I'm in the situation where I depend on SS. I'm also in the 7 figure net worth area. I'm also probably FI. But it depends on how that is determined. If I wanted to live on $40k a year, I certainly could move from the Bay Area to somewhere cheaper and absolutely consider myself FI. Without a doubt. However with the COL of where I want to continue living then I chose to optimize things like SS to do that. So I think your blanket statement is just off the mark. Your ability to be FI depends a lot on how much you want to spend. What kind of retirement you wish to have. You seem to look at this as entirely black or white while there's a Grand Canyon of grey between that.

And yes, I'm also one of those people with 7 figures that turn off all the lights in the house when not in use. I also have no problem spending $50-100 on a bottle of wine, sometimes. Priorities




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Old 06-20-2015, 05:30 PM   #143
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/snip/

BINGO!!
If you'd got, say, $1M or $2M in investments, why would you spend any time running around the house flipping off lights that the cleaners left on? Why would you downgrade your internet speed to save $10/mo for the lower tier?

/snip

Why would anybody want to waste money Even if I had 10X as much as I do now, I would not want to waste it...

Yes, I flip off lights... I really do not care how much I am saving... they do not need to be on... I comparison shop at the store... I look at the cost per ounce (or whatever unit used).... I then think is it better to buy the bigger one or not... when a sale occurs on something that I need, I buy extra an store them...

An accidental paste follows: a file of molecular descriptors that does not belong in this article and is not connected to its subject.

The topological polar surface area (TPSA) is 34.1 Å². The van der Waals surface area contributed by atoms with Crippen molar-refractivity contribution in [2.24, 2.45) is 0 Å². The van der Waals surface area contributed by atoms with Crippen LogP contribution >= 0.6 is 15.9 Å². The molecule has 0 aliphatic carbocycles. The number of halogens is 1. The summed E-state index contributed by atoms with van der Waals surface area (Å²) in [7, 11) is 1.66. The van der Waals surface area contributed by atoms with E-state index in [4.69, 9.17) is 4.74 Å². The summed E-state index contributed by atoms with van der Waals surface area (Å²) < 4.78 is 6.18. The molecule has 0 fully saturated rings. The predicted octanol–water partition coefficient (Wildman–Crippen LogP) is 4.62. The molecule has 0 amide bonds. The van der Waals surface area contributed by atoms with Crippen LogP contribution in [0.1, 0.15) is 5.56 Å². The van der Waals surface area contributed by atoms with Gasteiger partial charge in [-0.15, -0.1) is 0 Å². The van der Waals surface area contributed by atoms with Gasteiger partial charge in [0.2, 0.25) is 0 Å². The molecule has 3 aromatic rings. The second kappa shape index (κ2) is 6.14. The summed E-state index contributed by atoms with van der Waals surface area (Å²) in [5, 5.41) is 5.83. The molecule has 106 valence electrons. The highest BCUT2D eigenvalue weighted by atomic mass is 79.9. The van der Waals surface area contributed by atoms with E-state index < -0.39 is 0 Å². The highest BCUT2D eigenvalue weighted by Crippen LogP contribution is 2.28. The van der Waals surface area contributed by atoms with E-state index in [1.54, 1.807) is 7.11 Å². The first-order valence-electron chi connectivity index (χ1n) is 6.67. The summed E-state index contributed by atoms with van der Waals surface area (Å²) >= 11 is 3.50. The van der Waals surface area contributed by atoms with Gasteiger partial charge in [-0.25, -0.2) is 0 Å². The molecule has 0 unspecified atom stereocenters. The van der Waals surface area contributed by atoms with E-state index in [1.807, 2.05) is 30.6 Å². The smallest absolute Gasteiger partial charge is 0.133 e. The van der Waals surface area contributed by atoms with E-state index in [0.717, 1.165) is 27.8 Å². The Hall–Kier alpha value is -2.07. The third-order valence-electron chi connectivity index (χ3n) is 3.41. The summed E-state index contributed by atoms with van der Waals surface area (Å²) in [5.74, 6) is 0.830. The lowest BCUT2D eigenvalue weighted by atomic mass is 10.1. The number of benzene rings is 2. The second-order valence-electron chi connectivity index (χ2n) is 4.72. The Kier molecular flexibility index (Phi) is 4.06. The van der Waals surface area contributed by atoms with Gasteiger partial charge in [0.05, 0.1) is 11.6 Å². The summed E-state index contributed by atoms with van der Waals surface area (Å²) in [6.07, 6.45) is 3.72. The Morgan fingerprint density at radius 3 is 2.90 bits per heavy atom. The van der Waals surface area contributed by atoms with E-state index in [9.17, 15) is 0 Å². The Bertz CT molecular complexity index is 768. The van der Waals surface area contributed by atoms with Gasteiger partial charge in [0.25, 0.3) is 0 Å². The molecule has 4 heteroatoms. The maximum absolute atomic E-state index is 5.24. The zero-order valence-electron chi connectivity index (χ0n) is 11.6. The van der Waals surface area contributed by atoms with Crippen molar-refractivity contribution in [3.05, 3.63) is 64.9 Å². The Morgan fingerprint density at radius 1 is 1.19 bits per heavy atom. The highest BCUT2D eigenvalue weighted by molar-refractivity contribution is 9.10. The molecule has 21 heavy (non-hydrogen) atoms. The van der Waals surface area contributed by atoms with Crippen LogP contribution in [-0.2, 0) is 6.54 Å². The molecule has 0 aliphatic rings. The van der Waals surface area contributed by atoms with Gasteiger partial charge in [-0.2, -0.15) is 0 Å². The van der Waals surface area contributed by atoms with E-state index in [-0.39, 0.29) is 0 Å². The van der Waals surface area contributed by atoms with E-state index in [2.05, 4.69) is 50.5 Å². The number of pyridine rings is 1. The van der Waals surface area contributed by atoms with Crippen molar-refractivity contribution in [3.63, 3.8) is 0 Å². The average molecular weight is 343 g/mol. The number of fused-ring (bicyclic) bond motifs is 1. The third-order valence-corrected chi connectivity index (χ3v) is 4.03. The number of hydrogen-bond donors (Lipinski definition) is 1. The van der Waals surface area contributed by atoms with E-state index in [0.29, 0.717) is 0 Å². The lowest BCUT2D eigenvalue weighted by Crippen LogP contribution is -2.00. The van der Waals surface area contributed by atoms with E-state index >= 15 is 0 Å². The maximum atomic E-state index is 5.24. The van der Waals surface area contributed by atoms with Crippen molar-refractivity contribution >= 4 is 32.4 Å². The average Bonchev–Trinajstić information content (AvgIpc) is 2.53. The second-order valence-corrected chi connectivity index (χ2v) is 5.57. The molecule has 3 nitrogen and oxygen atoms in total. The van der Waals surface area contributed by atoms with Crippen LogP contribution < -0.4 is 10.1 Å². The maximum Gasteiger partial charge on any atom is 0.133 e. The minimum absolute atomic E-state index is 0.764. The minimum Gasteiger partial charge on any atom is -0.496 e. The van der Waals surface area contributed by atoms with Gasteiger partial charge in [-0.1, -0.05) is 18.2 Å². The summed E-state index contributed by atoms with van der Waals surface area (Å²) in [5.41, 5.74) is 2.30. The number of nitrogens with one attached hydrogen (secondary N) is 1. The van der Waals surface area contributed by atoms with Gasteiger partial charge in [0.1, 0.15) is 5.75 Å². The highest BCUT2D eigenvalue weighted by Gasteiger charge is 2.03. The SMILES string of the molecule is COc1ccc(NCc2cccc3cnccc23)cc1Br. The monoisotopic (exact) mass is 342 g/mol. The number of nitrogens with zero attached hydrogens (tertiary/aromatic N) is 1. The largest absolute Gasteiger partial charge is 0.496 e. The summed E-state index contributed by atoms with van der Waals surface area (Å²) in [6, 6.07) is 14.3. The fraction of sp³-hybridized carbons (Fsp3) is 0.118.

I know which CC has the better cash back for what I buy... I know to wait a few weeks or a month to buy something if the quarter 5% cash back for that is coming up...

All of this adds up... and I would say to a few thousand per year (if not more)...

And even in your example... that is $10 per month or $120 per year.... yep, I make decisions on yearly costs... so if I do not need the extra speed I will save that money also...
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Old 06-20-2015, 05:39 PM   #144
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At 70, I will take SS. I don't know where I could get a guaranteed 8% anywhere else.
This is the same error that people often make when looking at annuity payouts. You are not getting 8%. A portion of that payment is return of capital, which is not a gain.